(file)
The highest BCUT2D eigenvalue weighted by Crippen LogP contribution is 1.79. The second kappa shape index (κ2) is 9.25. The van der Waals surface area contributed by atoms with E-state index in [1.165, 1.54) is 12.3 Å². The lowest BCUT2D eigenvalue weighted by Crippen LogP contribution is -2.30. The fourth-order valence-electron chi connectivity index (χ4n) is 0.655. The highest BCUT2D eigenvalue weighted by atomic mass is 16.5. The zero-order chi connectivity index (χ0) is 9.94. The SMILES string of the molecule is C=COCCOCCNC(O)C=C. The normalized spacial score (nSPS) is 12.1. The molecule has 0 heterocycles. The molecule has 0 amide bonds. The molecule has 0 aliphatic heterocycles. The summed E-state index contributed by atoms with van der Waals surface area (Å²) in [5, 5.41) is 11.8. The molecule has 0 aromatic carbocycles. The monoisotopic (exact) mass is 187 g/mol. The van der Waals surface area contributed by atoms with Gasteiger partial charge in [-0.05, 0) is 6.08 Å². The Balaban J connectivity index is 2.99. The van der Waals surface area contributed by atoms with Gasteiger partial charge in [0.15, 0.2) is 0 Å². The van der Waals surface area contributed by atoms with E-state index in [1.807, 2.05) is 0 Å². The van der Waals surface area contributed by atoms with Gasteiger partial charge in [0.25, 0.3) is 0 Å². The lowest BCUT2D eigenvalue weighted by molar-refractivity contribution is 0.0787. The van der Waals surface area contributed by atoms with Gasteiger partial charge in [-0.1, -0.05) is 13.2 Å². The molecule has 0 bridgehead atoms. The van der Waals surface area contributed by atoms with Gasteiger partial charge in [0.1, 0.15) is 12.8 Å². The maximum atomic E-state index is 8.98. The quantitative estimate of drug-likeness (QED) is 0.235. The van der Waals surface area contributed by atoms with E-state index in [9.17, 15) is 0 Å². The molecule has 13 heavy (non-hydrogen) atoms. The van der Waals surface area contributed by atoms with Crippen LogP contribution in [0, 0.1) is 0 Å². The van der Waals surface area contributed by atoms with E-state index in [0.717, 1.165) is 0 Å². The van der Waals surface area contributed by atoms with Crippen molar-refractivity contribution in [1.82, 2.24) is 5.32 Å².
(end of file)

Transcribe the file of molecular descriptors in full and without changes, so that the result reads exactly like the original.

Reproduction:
The highest BCUT2D eigenvalue weighted by Crippen LogP contribution is 1.79. The second kappa shape index (κ2) is 9.25. The van der Waals surface area contributed by atoms with E-state index in [1.165, 1.54) is 12.3 Å². The lowest BCUT2D eigenvalue weighted by Crippen LogP contribution is -2.30. The fourth-order valence-electron chi connectivity index (χ4n) is 0.655. The highest BCUT2D eigenvalue weighted by atomic mass is 16.5. The zero-order chi connectivity index (χ0) is 9.94. The SMILES string of the molecule is C=COCCOCCNC(O)C=C. The normalized spacial score (nSPS) is 12.1. The molecule has 0 heterocycles. The molecule has 0 amide bonds. The molecule has 0 aliphatic heterocycles. The summed E-state index contributed by atoms with van der Waals surface area (Å²) in [5, 5.41) is 11.8. The molecule has 0 aromatic carbocycles. The monoisotopic (exact) mass is 187 g/mol. The van der Waals surface area contributed by atoms with Gasteiger partial charge in [-0.05, 0) is 6.08 Å². The Balaban J connectivity index is 2.99. The van der Waals surface area contributed by atoms with Gasteiger partial charge in [0.15, 0.2) is 0 Å². The van der Waals surface area contributed by atoms with E-state index in [1.807, 2.05) is 0 Å². The van der Waals surface area contributed by atoms with Gasteiger partial charge in [0.25, 0.3) is 0 Å². The lowest BCUT2D eigenvalue weighted by molar-refractivity contribution is 0.0787. The van der Waals surface area contributed by atoms with Gasteiger partial charge in [-0.1, -0.05) is 13.2 Å². The molecule has 0 bridgehead atoms. The van der Waals surface area contributed by atoms with Gasteiger partial charge in [0.1, 0.15) is 12.8 Å². The maximum atomic E-state index is 8.98. The quantitative estimate of drug-likeness (QED) is 0.235. The van der Waals surface area contributed by atoms with E-state index in [9.17, 15) is 0 Å². The molecule has 13 heavy (non-hydrogen) atoms. The van der Waals surface area contributed by atoms with Crippen LogP contribution in [0, 0.1) is 0 Å². The van der Waals surface area contributed by atoms with E-state index in [0.717, 1.165) is 0 Å². The van der Waals surface area contributed by atoms with Crippen molar-refractivity contribution in [1.82, 2.24) is 5.32 Å².